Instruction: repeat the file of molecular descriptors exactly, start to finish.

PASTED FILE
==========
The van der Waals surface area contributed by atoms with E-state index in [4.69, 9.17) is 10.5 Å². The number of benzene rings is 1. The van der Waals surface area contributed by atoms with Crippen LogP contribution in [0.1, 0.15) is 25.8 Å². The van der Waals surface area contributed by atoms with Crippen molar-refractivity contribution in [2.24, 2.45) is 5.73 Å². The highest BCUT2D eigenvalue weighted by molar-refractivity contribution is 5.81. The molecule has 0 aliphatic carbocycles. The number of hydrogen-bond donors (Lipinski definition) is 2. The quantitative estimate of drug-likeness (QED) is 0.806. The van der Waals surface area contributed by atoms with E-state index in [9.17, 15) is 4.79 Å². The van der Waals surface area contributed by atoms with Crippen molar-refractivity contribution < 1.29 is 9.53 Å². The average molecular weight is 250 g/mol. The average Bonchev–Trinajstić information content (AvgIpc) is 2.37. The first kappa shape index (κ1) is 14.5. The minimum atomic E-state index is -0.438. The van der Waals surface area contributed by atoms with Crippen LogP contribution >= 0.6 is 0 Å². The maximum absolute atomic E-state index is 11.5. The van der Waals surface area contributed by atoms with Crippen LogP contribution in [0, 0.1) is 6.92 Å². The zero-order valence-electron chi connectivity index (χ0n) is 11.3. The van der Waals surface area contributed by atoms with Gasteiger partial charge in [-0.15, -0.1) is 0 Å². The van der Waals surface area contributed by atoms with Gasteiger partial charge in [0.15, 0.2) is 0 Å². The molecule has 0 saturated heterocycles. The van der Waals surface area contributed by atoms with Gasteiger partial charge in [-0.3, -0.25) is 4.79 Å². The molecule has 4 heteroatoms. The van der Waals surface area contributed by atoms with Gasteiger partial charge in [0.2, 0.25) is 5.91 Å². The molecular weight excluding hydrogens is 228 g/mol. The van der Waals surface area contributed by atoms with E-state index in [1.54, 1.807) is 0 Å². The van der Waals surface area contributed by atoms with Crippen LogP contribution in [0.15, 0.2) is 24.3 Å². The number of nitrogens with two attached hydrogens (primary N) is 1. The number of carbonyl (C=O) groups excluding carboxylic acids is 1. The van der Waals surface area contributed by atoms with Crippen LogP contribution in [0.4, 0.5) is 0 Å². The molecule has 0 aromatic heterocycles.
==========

The van der Waals surface area contributed by atoms with E-state index in [4.69, 9.17) is 10.5 Å². The number of benzene rings is 1. The van der Waals surface area contributed by atoms with Crippen LogP contribution in [0.1, 0.15) is 25.8 Å². The van der Waals surface area contributed by atoms with Crippen molar-refractivity contribution in [2.24, 2.45) is 5.73 Å². The highest BCUT2D eigenvalue weighted by molar-refractivity contribution is 5.81. The molecule has 0 aliphatic carbocycles. The number of hydrogen-bond donors (Lipinski definition) is 2. The quantitative estimate of drug-likeness (QED) is 0.806. The van der Waals surface area contributed by atoms with E-state index in [9.17, 15) is 4.79 Å². The van der Waals surface area contributed by atoms with Crippen molar-refractivity contribution < 1.29 is 9.53 Å². The average molecular weight is 250 g/mol. The average Bonchev–Trinajstić information content (AvgIpc) is 2.37. The first kappa shape index (κ1) is 14.5. The minimum atomic E-state index is -0.438. The van der Waals surface area contributed by atoms with Crippen LogP contribution >= 0.6 is 0 Å². The maximum absolute atomic E-state index is 11.5. The van der Waals surface area contributed by atoms with Crippen LogP contribution in [0, 0.1) is 6.92 Å². The zero-order valence-electron chi connectivity index (χ0n) is 11.3. The van der Waals surface area contributed by atoms with Gasteiger partial charge in [-0.15, -0.1) is 0 Å². The van der Waals surface area contributed by atoms with Gasteiger partial charge in [0.15, 0.2) is 0 Å². The molecule has 0 saturated heterocycles. The van der Waals surface area contributed by atoms with Gasteiger partial charge in [-0.3, -0.25) is 4.79 Å². The molecule has 4 heteroatoms. The van der Waals surface area contributed by atoms with Gasteiger partial charge in [0.2, 0.25) is 5.91 Å². The molecular weight excluding hydrogens is 228 g/mol. The van der Waals surface area contributed by atoms with E-state index in [1.54, 1.807) is 0 Å². The van der Waals surface area contributed by atoms with Crippen LogP contribution in [0.15, 0.2) is 24.3 Å². The number of nitrogens with two attached hydrogens (primary N) is 1. The number of carbonyl (C=O) groups excluding carboxylic acids is 1. The van der Waals surface area contributed by atoms with Crippen LogP contribution in [0.4, 0.5) is 0 Å². The molecule has 0 aromatic heterocycles.